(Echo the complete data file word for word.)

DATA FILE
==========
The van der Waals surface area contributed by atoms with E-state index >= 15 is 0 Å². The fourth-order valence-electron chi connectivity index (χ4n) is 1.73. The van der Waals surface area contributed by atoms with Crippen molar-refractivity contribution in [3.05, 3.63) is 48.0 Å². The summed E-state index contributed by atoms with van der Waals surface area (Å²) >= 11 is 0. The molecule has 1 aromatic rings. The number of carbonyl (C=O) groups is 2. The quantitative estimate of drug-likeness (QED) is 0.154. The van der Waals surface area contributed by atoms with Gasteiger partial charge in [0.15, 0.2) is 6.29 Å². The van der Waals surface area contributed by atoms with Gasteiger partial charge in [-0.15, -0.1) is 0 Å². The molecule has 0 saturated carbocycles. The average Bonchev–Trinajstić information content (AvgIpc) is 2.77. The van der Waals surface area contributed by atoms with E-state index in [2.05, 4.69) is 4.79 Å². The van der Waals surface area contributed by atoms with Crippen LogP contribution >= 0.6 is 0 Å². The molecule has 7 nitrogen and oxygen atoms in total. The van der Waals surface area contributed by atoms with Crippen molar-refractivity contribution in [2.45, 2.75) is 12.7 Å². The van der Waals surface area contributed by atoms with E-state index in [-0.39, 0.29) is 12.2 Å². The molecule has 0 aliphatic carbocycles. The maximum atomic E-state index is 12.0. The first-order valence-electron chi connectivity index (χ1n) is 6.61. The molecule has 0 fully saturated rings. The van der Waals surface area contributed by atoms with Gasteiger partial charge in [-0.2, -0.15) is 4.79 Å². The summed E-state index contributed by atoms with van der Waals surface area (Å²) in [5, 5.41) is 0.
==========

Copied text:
The van der Waals surface area contributed by atoms with E-state index >= 15 is 0 Å². The fourth-order valence-electron chi connectivity index (χ4n) is 1.73. The van der Waals surface area contributed by atoms with Crippen molar-refractivity contribution in [3.05, 3.63) is 48.0 Å². The summed E-state index contributed by atoms with van der Waals surface area (Å²) >= 11 is 0. The molecule has 1 aromatic rings. The number of carbonyl (C=O) groups is 2. The quantitative estimate of drug-likeness (QED) is 0.154. The van der Waals surface area contributed by atoms with Gasteiger partial charge in [0.15, 0.2) is 6.29 Å². The van der Waals surface area contributed by atoms with Gasteiger partial charge in [-0.15, -0.1) is 0 Å². The molecule has 0 saturated carbocycles. The average Bonchev–Trinajstić information content (AvgIpc) is 2.77. The van der Waals surface area contributed by atoms with E-state index in [2.05, 4.69) is 4.79 Å². The van der Waals surface area contributed by atoms with Crippen LogP contribution >= 0.6 is 0 Å². The molecule has 7 nitrogen and oxygen atoms in total. The van der Waals surface area contributed by atoms with Crippen molar-refractivity contribution in [2.45, 2.75) is 12.7 Å². The van der Waals surface area contributed by atoms with E-state index in [-0.39, 0.29) is 12.2 Å². The molecule has 0 aliphatic carbocycles. The maximum atomic E-state index is 12.0. The first-order valence-electron chi connectivity index (χ1n) is 6.61. The molecule has 0 fully saturated rings. The van der Waals surface area contributed by atoms with Gasteiger partial charge in [-0.2, -0.15) is 4.79 Å². The summed E-state index contributed by atoms with van der Waals surface area (Å²) in [5, 5.41) is 0.